They have also alleged that the government has not obtained the approval of Parliament for the agreement in question and that the relevant share transfer process has not been carried out in accordance with a formal tender procedure.
They have sought the Appeals Court to issue an order rescinding the decision taken to transfer the shares to the American company and the agreement signed by the government.
In addition, the General Secretary of the SJB MP Ranjith Madduma Bandara filed a Fundamental Rights application in the Supreme Court on 21 Oct., challenging the government decision to transfer 40 per cent of the Kerawalapitiya Power Plant to the US firm.
Ex-Indian HC in Colombo during turbulent 1989-90 will be featured in next Pathfinder “In Conversation” webinar
Ambassador Lakhan Mehrotra, former High Commissioner of India in Sri Lanka, will be featured in the next Pathfinder “In Conversation” webinar scheduled at 2.30 p.m. IST/SLST on Thursday 28th October.
Mehrotra will be interviewed by Bernard Goonetilleke, Chairman, Pathfinder Foundation. They will discuss the guest speaker’s publication ‘My Days in Sri Lanka’, which features his experience during the period 1989-1990, when he served as High Commissioner of India in Sri Lanka, during a politically turbulent era coupled with the separatist war in the north-east and an insurrection in the south.
His book, ‘My Days in Sri Lanka’ touches on the beginnings of the conflict, briefly follows on its evolution until it reached its peak in the early 1990s, and then takes the reader in detail through the author’s own experience in the country, nearly two years after the 1987 Indo-Lanka Agreement was signed and the Indian Peace Keeping Force had been inducted at the invitation of President J. R. Jayewardene, while President Premadasa, who succeeded President Jayewardene considered the presence of an Indian military contingent on his nation’s soil as an affront to its sovereignty. Soon after his election, the President issued an ultimatum for the IPKF to leave its shores by 29th July 1989 and threatened military action against it if it failed to do so, which brought the two nations to the brink of a military confrontation.
The High Commissioner’s intensive consultations and tireless interaction with the political leaders of Sri Lanka, the warring factions in the country’s north-east, and the governments in New Delhi and Colombo helped signing of the joint communique on 28th July 1989 on arrangements for phased withdrawal of the IPKF in March 1990 with due recognition of its contribution and sacrifices made to preserve the unity, integrity and sovereignty of the country. ‘My Days in Sri Lanka’ provides information that has never been divulged before. The “In Conversation” webinar will delve into these experiences of the High Commissioner; whose rather brief assignment was from April 1989 to June 1990.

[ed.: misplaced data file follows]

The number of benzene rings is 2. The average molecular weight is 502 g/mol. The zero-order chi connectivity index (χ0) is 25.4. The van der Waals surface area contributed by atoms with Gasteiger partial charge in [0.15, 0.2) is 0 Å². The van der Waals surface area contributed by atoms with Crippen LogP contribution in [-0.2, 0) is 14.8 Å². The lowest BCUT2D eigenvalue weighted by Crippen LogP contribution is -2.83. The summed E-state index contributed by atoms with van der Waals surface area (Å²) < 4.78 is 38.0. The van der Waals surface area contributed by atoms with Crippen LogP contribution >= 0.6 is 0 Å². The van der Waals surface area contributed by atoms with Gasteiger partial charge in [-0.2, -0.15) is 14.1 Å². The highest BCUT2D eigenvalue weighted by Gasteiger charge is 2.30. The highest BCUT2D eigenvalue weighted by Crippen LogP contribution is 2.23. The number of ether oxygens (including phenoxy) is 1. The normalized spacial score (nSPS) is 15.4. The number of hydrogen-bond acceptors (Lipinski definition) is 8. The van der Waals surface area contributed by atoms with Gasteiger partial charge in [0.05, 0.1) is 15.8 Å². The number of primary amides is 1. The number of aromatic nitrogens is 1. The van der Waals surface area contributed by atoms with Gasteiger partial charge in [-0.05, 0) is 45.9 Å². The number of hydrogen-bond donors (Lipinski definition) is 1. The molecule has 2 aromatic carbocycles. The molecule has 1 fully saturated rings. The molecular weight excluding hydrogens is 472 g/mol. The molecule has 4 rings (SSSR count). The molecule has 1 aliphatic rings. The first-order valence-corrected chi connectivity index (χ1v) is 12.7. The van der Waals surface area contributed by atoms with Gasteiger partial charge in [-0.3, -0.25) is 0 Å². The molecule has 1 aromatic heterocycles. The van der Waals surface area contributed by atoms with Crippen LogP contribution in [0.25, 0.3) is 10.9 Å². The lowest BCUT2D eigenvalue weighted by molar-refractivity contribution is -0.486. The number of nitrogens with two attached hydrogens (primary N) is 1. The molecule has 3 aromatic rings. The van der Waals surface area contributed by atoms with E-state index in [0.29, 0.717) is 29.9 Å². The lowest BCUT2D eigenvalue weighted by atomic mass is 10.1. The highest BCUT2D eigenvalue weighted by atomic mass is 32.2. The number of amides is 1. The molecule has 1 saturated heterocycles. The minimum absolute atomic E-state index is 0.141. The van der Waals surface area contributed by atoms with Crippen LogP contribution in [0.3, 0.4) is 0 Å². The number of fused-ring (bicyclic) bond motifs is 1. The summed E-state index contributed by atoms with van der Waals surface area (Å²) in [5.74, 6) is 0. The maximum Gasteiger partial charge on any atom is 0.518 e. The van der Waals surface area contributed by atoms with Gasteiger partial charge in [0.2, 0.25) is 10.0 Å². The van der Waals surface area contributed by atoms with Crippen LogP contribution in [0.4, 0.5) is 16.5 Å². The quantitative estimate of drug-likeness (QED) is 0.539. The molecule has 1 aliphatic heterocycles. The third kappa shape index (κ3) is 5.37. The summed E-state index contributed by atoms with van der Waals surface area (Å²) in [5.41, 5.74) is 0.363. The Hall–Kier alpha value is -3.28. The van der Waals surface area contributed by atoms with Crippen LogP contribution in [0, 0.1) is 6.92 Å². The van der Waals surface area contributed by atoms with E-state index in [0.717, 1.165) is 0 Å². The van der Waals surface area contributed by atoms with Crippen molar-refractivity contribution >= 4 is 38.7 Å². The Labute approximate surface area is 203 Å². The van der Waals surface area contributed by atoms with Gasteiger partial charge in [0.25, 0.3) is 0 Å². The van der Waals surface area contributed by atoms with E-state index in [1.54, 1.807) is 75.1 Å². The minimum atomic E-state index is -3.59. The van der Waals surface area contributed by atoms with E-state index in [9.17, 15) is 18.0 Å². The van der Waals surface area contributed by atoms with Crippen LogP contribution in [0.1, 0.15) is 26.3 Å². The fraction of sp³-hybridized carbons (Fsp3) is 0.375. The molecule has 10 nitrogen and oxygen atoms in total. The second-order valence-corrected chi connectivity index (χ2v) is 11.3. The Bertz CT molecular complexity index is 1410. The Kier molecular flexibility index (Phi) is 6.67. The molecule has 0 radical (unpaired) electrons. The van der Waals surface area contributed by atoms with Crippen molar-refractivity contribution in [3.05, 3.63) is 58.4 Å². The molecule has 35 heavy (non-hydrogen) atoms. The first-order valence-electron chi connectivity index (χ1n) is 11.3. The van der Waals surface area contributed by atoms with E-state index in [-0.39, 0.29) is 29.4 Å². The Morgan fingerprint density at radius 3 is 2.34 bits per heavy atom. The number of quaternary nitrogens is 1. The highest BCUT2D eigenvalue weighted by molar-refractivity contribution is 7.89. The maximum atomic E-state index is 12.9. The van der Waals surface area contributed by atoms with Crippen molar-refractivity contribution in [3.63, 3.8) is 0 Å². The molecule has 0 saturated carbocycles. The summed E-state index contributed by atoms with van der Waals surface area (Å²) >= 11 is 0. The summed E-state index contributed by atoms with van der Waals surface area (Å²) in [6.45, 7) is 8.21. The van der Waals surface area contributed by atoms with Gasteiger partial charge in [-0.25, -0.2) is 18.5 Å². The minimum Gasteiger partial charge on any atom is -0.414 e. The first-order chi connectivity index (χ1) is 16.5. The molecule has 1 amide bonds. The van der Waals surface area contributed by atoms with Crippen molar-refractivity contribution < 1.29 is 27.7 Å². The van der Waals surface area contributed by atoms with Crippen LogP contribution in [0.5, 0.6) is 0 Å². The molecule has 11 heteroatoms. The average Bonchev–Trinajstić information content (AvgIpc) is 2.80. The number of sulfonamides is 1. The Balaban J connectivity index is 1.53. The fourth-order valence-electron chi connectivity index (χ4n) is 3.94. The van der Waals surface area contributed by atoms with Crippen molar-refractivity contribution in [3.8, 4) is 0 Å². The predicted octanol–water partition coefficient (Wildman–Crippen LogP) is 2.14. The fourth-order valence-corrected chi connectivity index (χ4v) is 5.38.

Following his assignment that covered the most turbulent period of Sri Lanka in modern times, Ambassador Mehrotra served as Secretary (East) in the Ministry of External Affairs and as Prime Minister’s Special Envoy for Africa before his retirement in 1992. Later, he served as UN Secretary General’s Personal Representative in Cambodia from 1997 to 2000 and as Head of the UN Diplomatic Mission in Jakarta for Peace Talks between Indonesia and East Timor.
Those who are interested in retracing the history of Sri Lanka should register in advance for this webinar through the link below:
Cardinal lashes out at Minister known as Ten Percent
By Norman Palihawadane and Nishan S. Priyantha
Monies taken in the form of commissions by forfeiting people’s welfare will never do any good to those who take them, says His Eminence Malcolm Cardinal Ranjith.
“The biggest malady our society is afflicted with is the commissions earned by politicians through various deals. They take commissions from companies by depriving the people of their dues. Such money has blood on them and they would not do any good to those who take them,” the Cardinal said yesterday.
Speaking to journalists at the Sarakkuwa beach in Pamunugama during an inspection tour to witness the progress of cleaning work of the MV X-Press Pearl wreck the Cardinal said: “We have a Cabinet minister who is notoriously known as Mr. Ten Percent. Imagine the shame on this nation when there is such a minister taking ten percent of commission from every project he passes. The monies collected in that way would never bring out any good.”
The Cardinal said that the President, the Prime Minister and government institutions including the Ministry of Fisheries, coast conservation department, marine environment protection authority and urban development authority were duty bound to remove the wreck, clean the beach and the ocean. “In doing so, the government should be concerned about the interests of people, and not about the shipping company, its local agents or agents of the insurance companies. We demand that the government take this case before the International Court of Justice in The Hague and get full compensation for the people. We have information that the agents of companies have come down and are staying in Colombo exerting influence on various political leaders and officials. Their objective is getting out of this by paying a paltry sum. If the politicians and officials permit that we will take to the streets with people.”
The Cardinal said that there was information that Urban Development Authority officials were making plans to give away Muthurajawela to foreign companies. “Muthurajawela is a national asset and belongs to the people. The politicians have no right to sell them off to Korean or Chinese companies. We would not let that happen,” he said.
Associated with the Cardinal were Ven. Pahiyangala Ananada Thera, Chairperson of Marine Environment Protection Chairperson, bishops and other religious leaders.
The Singapore-registered X-Press Pearl caught fire off the coast of Colombo in May and sank while transporting 1,486 chemical containers from the Middle East with stops in India and Sri Lanka during its voyage to Singapore.